Sitting on the edge of my bed, I tried to get hold of myself, but it felt as if this great flood had come bursting up from somewhere way deep down. My mouth and the side of my head ached for release.
I knew it was silly, but I wanted to keep crying for what my dream self did, for my carelessness, for how I’ve always needed too much and grasped at everything so hard.
Instead, I accepted a hug from Morgan, I dragged my hands down my face and I rose, dressed, and headed to the office for a final time.
I finished my work that afternoon and I carried out my things in an old Sky Vodka box. Sort of a sad amalgamation – a few old folders full of newspaper clippings, a tube of mint lotion, a Chapstick, a notebook, my favorite silver mechanical pencil. It seemed so little to show for such effort.
“When a hole appears in your life, be careful not to fill it too quickly,” my coworker advised me.
That night, I met Morgan for Mexican food at a divey little place on U.S. Highway 101.
The waiter was a shy, old hombre with a bloodshot eye. He spoke to us softly in Spanish and we flexed our rusty language skills back at him. I ate a taco salad and I worked at being easy and ready. But I couldn’t stop gritting my teeth. It was like my mouth was clamping shut of its own accord.
* * *
Before bed that night, I took two heavy-duty sleeping pills, as prescribed. They would sedate me, make me forgetful, finally.
I remember little of what came afterward.
An alarm. A bowl of lentils. More sedatives. A car ride. An improbably huge needle.
Me, in the dentist’s chair, clenching a tiny Buddha figurine in my hand so hard I break the skin on my palm. Opening and closing my eyes to puzzle over the sudden and strange doubling of everything in sight. So many pairs of hands.
The pulling and cracking, the teeth refusing to give way. Commotion. A grunt of frustration from the dentist. The sides of my mouth tearing and bleeding.
Once, they hit a nerve, and angry energy raced through my bones, making me jump – something thumping and zinging and adamant inside of me that protested angrily at the premise of giving up even just one hunk of the matter that proved, certifiably, that I existed.
Hours later, I stood, or was stood up.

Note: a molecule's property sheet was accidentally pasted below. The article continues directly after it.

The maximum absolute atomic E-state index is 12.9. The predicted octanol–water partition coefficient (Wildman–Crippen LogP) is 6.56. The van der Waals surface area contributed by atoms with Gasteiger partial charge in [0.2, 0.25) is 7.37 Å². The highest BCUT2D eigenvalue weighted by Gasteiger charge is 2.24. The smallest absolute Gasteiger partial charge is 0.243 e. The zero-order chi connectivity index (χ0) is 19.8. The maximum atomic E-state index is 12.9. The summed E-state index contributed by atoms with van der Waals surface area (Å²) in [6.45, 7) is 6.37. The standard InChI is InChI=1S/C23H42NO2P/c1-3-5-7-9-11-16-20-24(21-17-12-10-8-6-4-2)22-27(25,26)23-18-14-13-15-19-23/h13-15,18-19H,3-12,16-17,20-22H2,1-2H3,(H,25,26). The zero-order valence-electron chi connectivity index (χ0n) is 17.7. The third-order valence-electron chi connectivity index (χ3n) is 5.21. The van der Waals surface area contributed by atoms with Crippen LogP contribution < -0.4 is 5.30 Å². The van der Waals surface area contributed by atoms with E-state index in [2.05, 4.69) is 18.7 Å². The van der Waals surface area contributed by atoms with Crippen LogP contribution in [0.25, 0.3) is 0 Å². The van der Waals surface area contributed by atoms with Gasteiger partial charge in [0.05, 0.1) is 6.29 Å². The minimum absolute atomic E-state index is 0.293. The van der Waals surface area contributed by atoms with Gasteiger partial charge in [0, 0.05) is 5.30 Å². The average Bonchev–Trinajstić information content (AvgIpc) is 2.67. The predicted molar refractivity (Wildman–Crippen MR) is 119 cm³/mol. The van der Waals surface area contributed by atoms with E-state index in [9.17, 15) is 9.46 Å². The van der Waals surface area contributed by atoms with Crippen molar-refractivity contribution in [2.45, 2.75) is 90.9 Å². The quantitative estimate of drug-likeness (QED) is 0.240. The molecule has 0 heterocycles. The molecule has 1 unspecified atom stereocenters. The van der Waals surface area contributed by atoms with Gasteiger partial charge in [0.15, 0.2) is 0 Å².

I asked to see the teeth. The nurse guided me to a bloody little pile of bones on a blue napkin in the corner of the room. She picked one up and pointed to a series of raised root ridges.
“See those bumps?” she asked. “Those are what made your teeth so hard to pull out.”
A genetic quirk. A lifelong battle. Every part of me fighting extraction of any kind.
I asked to keep one of the teeth, or perhaps I only thought I’d asked. Morgan led me, empty handed, to the car.
On the drive home, he tells me, I kept pulling wads of bloody gauze from my mouth. My head lurched backward and forward as I mumbled incoherently and pointed to the colorful whoosh of cars and passing billboards.
For two days, I cried, I slept, and I dreamed my dreams. I forced down pudding and eggs and watched movies I don’t remember. I slept more. I itched. I ate pain pills until the world turned soft pink and yellow and my voice thundered in my ears.
I rested. I twitched and I dreamed and I remembered and I forgot again.
As I emerged from the fog, my head felt airy and empty. So did my future. So many gone-away things. So many holes begging to be filled back in.
I knew I wasn’t supposed to, but I tongued at the big spaces in the back of my mouth. I discovered a stitch and a strange landscape of swollen ridges and crevaces. I healed.
* * *
And from the ordeal, one Big Adjustment to the way I understand my own earthly allotment of joy and misery.
If there is such thing as Hell, I think it exists in the heaviness we consent to carry inside of us, mile by mile, when we fill our hands too full of dust and blood and old slivers of bone. When we just won’t let go.
I’m trying not to be so afraid of the hellish bits anymore, of the partings and the losses and the forgettings. But I’ve also resolved to be less cowed by the beautiful bits, too.
I am not a religious person, but I’m learning to place my faith in a lesser brand of redemption. I call them my three minor commandments: be kind, try hard, and make reparations when you fuck up.
Because, trust me, you will fuck up. Things will get ugly. Backs and hearts and jaws will break in equal measure.
I had been stumbling through life with a head so stuffed full of memories and sharp bits of bone that it was turning me to marble, cold-white and implacable.
Now I am hollowed out. I am jobless, and three teeth lighter, and hard at work shedding some of that massive storehouse of remembrances.
While I was hopped up on pain pills, I threw away half of my photographs.
And now, whenever I feel a memory rising, I pause to reconsider its worth. If I really need it, or it really needs me, I’ll tuck it back to bed. But more often, I loose the knot and let it float away instead. Out my ear, or my mouth, or wherever else.
In a single month, I’ve been punched so miraculously full of holes.